acquaintance with; "He never acknowledges his colleagues when
         they run into him in the hallway"; "She acknowledged his
         complement with a smile"; "it is important to acknowledge the
         work of others in one's own writing" [syn: notice,
         acknowledge]

From Moby Thesaurus II by Grady Ward, 1.0 :

  268 Moby Thesaurus words for "notice":
     account, acknowledge, acquaintance, admonish, admonishment,
     admonition, advert, advertence, advertency, advice, advise, alarm,
     alertness, allude, analysis, animadvert, announce, announcement,
     annunciation, apperception, appreciation, appreciativeness,
     apprehension, approval, assiduity, assiduousness, attend,
     attend to, attention, attention span, attentiveness, awareness,
     behold, bench warrant, blackmail, blue book, book review, briefing,
     bulletin, bulletin board, call, call for, capias, care,
     catch sight of, caution, caveat, censure, circular, claim,
     clap eyes on, cognition, cognizance, comment, commentary,
     commentation, communication, communique, concentration, concern,
     consciousness, consideration, contribution, critical bibliography,
     critical journal, critical notice, critical review, criticism,
     critique, data, datum, death warrant, declaration, demand,
     demand for, descry, detect, deterrent example, diligence,
     directive, directory, discern, discover, dispatch, distinguish,
     draft, drain, duty, ear, earnestness, edict, editorial, encyclical,
     enlightenment, enunciation, espial, espionage, espy, evidence,
     exaction, example, extortion, extortionate demand, facts,
     factual information, familiarization, fieri facias, final notice,
     final warning, gen, general information, give heed to, give notice,
     glimpse, gloss, grasp, guidebook, habere facias possessionem,
     handout, hard information, have in sight, heavy demand, heed,
     heedfulness, hint, identify, imposition, impost,
     incidental information, indent, info, inform, information,
     injunction, insight, insistent demand, instruction, intelligence,
     intentiveness, intentness, interdict, intimation, ken, knowledge,
     lay eyes on, leader, leading article, lesson, levy, light,
     literary criticism, look, look on, look upon, looking, lookout,
     make out, mandamus, mandate, mandatory injunction, manifesto, mark,
     memo, mention, message, mind, mindfulness, mittimus, monition,
     moral, nisi prius, noesis, nonnegotiable demand, note,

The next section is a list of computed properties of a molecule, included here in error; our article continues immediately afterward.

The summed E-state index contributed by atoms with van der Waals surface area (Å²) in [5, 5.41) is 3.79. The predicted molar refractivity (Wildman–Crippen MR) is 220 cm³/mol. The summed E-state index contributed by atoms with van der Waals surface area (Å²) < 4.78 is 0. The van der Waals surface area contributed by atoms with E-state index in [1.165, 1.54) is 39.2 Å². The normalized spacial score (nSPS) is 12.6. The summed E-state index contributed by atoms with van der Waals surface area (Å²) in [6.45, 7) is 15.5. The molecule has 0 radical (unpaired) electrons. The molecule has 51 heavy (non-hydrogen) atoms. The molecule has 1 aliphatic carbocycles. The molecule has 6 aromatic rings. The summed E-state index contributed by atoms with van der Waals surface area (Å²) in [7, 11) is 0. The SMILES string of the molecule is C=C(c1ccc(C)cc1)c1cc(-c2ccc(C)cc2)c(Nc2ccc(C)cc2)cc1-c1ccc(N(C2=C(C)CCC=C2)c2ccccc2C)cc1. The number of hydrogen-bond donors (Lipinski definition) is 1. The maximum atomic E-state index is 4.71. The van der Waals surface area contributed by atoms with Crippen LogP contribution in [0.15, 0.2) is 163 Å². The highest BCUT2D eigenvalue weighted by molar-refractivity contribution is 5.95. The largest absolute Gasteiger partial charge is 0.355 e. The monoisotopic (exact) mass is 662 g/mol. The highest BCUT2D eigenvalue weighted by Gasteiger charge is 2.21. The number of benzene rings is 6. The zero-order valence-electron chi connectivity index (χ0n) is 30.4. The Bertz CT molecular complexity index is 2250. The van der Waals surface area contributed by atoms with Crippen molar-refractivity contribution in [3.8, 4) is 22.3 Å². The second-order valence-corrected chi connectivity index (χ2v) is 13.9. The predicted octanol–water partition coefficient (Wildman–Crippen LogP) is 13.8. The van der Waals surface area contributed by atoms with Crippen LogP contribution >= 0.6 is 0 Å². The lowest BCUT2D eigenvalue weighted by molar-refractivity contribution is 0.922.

notification, notify, object lesson, observance, observation,
     observe, order, pay attention to, perceive, perception, pick out,
     pick up, position paper, precept, presentation, press release,
     process, proclamation, program, programma, prohibitory injunction,
     promotional material, pronouncement, pronunciamento, proof,
     public notice, publication, publicity, realization, recognition,
     recognize, refer, regard, regardfulness, release, remark, report,
     requirement, requisition, respect, review, running commentary,
     rush, rush order, search warrant, see, sense, sensibility,
     sidelight, sight, spot, spy, spying, statement, take heed of,
     take in, take note, take note of, take notice, take notice of, tax,
     taxing, tend, the dope, the goods, the know, the scoop, thought,
     threat, tip-off, transmission, tribute, twig, ukase, ultimatum,
     understanding, verbum sapienti, view, viewing, warn, warning,
     warning piece, warrant, warrant of arrest, warrant of attorney,
     watch, watching, white book, white paper, witness, witnessing,
     word, writ, write-up
  
  

From Bouvier's Law Dictionary, Revised 6th Ed (1856) :

  NOTICE. The information given of some act done, or the interpellation by 
  which some act is required to be done. It also signifies, simply, knowledge; 
  as A had notice that B was a slave. 5 How. S. C. Rep. 216; 7 Penn. Law 
  Journ. 119. 
       2. Notices should always be in writing; they should state, in precise 
  terms, their object, and be signed by the proper person, or his authorized 
  agent, be dated, and addressed to the person to be affected by them.